St. Philip Neri Oratory educating record number of seminarians

  • November 19, 2009
{mosimage}TORONTO - The inconspicuous yet flourishing school is nearly invisible to passersby — housed in a complex of old townhouses, now joined, that take up the length of an entire block in Toronto’s Parkdale neighbourhood.

But the successful philosophy seminary started in 1989 by the priests of St. Philip Neri Oratory in Toronto is anything but secret. The Oratorians  have seen 100 of their students go on to become priests since 1989 and the momentum only seems to be building.

“There was a certain traditional discipline and spirituality that attracted me and I could tell their study of philosophy was strong,” said Fr. Jason Kuntz, a graduate of the Oratory’s philosophy program who was ordained in the diocese of Hamilton in 2008.

When Kuntz entered the school in 2001 he joined only five other seminarians in the residence. This year the Oratory welcomed a record 23 residents and 24 other students who commute to classes daily. Seminarians studying at the Oratory take the philosophy courses necessary to enter St. Augustine’s Seminary or seminaries in their home dioceses where they go on to complete their priestly education.

But studying at the Oratory, with priests who serve two parishes and perform a handful of community ministries, provided a real-life view into priesthood for Kuntz. The priests are a congregation of secular priests living under obedience but not bound by vows, which means they become diocesan priests if they leave the Oratory’s household. The Oratory and its first congregation were founded by St. Philip Neri in Rome in 1575. The first English Oratories were founded by Cardinal John Henry Newman. The Oratory in Toronto was founded in 1975.

Recently, Kuntz began bringing members of the parish boys club, with a few dads, to see where “men become priests” as a way of encouraging them to think about the vocation of priesthood. He said it is more effective to bring them to the Oratory because student seminarians are usually younger, having just started out, and the youth can better relate to them.  The Oratory also was and continues to be a special treat for his visitors, he said, because it offers an exposure to “the liturgical tradition of the church that you wouldn’t find elsewhere.” But when it came down to his own experience, he highlights the quality of education.

“What I appreciated most was the academics,” Kuntz said. “The program was very much designed for the priesthood and they weren’t just teaching you philosophy for the sake of teaching philosophy.”

This, he said, contrasts with the alternative, which is to take the necessary philosophy courses at a secular university like the University of Toronto.

“It’s hard to find this sort of program that any candidate could get into,” said Fr. Derek Cross, a priest at the Oratory. “And then the philosophy (at University of Toronto) wouldn’t necessarily be directed to the study of theology.”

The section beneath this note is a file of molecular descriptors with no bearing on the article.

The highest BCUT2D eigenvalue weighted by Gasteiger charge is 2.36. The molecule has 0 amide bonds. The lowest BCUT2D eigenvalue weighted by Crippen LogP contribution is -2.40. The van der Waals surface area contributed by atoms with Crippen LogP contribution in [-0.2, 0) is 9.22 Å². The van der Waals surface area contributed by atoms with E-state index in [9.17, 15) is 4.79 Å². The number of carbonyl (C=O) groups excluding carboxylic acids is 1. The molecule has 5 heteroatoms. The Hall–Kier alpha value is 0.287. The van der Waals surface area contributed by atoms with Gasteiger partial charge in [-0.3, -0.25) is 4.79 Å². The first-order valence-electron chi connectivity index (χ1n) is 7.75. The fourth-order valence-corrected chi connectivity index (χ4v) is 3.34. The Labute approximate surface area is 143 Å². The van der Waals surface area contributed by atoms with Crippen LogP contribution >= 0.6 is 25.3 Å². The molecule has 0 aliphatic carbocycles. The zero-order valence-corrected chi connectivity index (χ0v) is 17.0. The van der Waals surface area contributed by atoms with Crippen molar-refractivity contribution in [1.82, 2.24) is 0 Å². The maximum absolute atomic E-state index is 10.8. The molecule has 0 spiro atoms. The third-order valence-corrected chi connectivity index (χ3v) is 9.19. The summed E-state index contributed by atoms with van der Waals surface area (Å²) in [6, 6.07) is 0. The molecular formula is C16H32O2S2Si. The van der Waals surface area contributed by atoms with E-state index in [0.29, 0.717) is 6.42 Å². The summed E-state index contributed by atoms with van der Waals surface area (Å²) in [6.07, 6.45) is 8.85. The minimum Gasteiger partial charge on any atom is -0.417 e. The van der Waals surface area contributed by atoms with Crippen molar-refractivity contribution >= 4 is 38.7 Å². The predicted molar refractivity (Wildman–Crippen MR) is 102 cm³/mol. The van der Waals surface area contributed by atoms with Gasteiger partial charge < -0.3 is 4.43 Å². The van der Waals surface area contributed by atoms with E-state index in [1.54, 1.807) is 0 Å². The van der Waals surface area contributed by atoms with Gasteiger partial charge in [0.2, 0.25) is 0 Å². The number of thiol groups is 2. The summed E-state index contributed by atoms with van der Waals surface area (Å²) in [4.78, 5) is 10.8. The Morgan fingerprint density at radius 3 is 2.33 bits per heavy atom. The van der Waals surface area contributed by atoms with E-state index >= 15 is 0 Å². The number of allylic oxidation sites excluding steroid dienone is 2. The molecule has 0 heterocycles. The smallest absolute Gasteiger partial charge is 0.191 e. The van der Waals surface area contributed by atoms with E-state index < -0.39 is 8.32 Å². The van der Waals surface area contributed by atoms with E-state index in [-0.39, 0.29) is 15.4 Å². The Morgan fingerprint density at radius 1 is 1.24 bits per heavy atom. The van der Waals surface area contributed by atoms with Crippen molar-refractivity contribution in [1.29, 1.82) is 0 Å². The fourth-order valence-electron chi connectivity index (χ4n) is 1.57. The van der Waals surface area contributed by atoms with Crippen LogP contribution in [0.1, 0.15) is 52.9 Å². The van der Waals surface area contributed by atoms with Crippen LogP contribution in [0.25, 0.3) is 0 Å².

It was for this reason that in the 1980s Cardinal Gerald Emmett Carter asked the Oratorians if they could offer an alternative, especially since many of the Oratorian priests had a strong background in teaching. Now, by Archbishop Thomas Collins’ request, the Oratorians have added a third year of studies to their pre-seminary education program, to be offered to the current second years beginning in 2010.

Fr. Jonathan Robinson, the Oratory’s superior, said although interest in the school seems to have grown, not only for men working towards the diocesan priesthood but priests from the Neocatechumenal Way, the Redemptorists and other orders, there is no secret formula.

“We try to be faithful to St. Philip Neri and to the Oratory. This is work that He wants us to do so we do it and it happens at the moment to be a success and God’s work,” Robinson said. “It’s the most public part of the work we do and I’m not any more proud of that than the fact we run two parishes and our hospital work is done properly but perhaps the reason we do well with the seminary is that we take that other work seriously.”

St. Philip Neri in Toronto is the only Oratory in the world that runs a philosophy school. However, Robinson said despite that, their primary focus is to maintain the Oratorian way of preaching, the administration of sacraments and prayer. They also take confessions very seriously, offering the opportunity to people every day. Spiritual direction, to students and the lay faithful, is another priority.

Then there is the hospital work, the visits to nursing homes, visits to the three schools associated with their two parishes of Holy Family and St. Vincent de Paul.

“Our seminarians volunteer at these places on their day off from class,” Cross explained. “We give them a realistic view of what parish life is like. You’re not in a large castle somewhere removed from the centre of the city but you’re actually right down in a poor section of Toronto, so they are much more experienced than if they were in a scholastic program purely.”

See the Oratory’s web site at .

Please support The Catholic Register

Unlike many media companies, The Catholic Register has never charged readers for access to the news and information on our website. We want to keep our award-winning journalism as widely available as possible. But we need your help.

For more than 125 years, The Register has been a trusted source of faith-based journalism. By making even a small donation you help ensure our future as an important voice in the Catholic Church. If you support the mission of Catholic journalism, please donate today. Thank you.